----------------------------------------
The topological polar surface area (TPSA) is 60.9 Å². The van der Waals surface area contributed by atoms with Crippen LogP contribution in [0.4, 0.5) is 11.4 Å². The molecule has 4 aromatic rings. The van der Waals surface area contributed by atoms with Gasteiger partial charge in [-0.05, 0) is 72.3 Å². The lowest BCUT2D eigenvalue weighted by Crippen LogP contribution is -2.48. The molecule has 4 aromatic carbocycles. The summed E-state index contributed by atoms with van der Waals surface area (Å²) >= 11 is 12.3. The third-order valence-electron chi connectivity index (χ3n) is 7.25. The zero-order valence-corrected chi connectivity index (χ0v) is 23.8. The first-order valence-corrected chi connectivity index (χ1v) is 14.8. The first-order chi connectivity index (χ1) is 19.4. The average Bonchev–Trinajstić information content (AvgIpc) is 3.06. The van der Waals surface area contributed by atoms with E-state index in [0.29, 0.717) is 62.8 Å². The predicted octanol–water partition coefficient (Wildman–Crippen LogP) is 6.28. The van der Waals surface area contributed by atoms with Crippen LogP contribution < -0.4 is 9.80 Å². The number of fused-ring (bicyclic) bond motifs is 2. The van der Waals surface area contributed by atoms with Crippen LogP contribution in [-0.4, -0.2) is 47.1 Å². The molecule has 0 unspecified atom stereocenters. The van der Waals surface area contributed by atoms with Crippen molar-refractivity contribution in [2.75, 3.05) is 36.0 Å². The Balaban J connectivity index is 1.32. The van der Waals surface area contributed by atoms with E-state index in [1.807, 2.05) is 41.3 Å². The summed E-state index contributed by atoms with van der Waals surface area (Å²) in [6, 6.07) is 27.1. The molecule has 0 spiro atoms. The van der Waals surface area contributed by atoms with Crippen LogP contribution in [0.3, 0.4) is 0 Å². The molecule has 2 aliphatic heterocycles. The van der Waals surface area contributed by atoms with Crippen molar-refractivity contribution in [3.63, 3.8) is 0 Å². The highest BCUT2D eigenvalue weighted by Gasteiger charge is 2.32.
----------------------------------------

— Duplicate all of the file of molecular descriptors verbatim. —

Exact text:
The topological polar surface area (TPSA) is 60.9 Å². The van der Waals surface area contributed by atoms with Crippen LogP contribution in [0.4, 0.5) is 11.4 Å². The molecule has 4 aromatic rings. The van der Waals surface area contributed by atoms with Gasteiger partial charge in [-0.05, 0) is 72.3 Å². The lowest BCUT2D eigenvalue weighted by Crippen LogP contribution is -2.48. The molecule has 4 aromatic carbocycles. The summed E-state index contributed by atoms with van der Waals surface area (Å²) >= 11 is 12.3. The third-order valence-electron chi connectivity index (χ3n) is 7.25. The zero-order valence-corrected chi connectivity index (χ0v) is 23.8. The first-order valence-corrected chi connectivity index (χ1v) is 14.8. The first-order chi connectivity index (χ1) is 19.4. The average Bonchev–Trinajstić information content (AvgIpc) is 3.06. The van der Waals surface area contributed by atoms with E-state index in [0.29, 0.717) is 62.8 Å². The predicted octanol–water partition coefficient (Wildman–Crippen LogP) is 6.28. The van der Waals surface area contributed by atoms with Crippen LogP contribution < -0.4 is 9.80 Å². The number of fused-ring (bicyclic) bond motifs is 2. The van der Waals surface area contributed by atoms with Crippen LogP contribution in [-0.4, -0.2) is 47.1 Å². The molecule has 0 unspecified atom stereocenters. The van der Waals surface area contributed by atoms with Crippen molar-refractivity contribution in [2.75, 3.05) is 36.0 Å². The Balaban J connectivity index is 1.32. The van der Waals surface area contributed by atoms with E-state index in [1.807, 2.05) is 41.3 Å². The summed E-state index contributed by atoms with van der Waals surface area (Å²) in [6, 6.07) is 27.1. The molecule has 0 spiro atoms. The van der Waals surface area contributed by atoms with Crippen LogP contribution in [0.3, 0.4) is 0 Å². The molecule has 2 aliphatic heterocycles. The van der Waals surface area contributed by atoms with Crippen molar-refractivity contribution in [3.63, 3.8) is 0 Å². The highest BCUT2D eigenvalue weighted by Gasteiger charge is 2.32.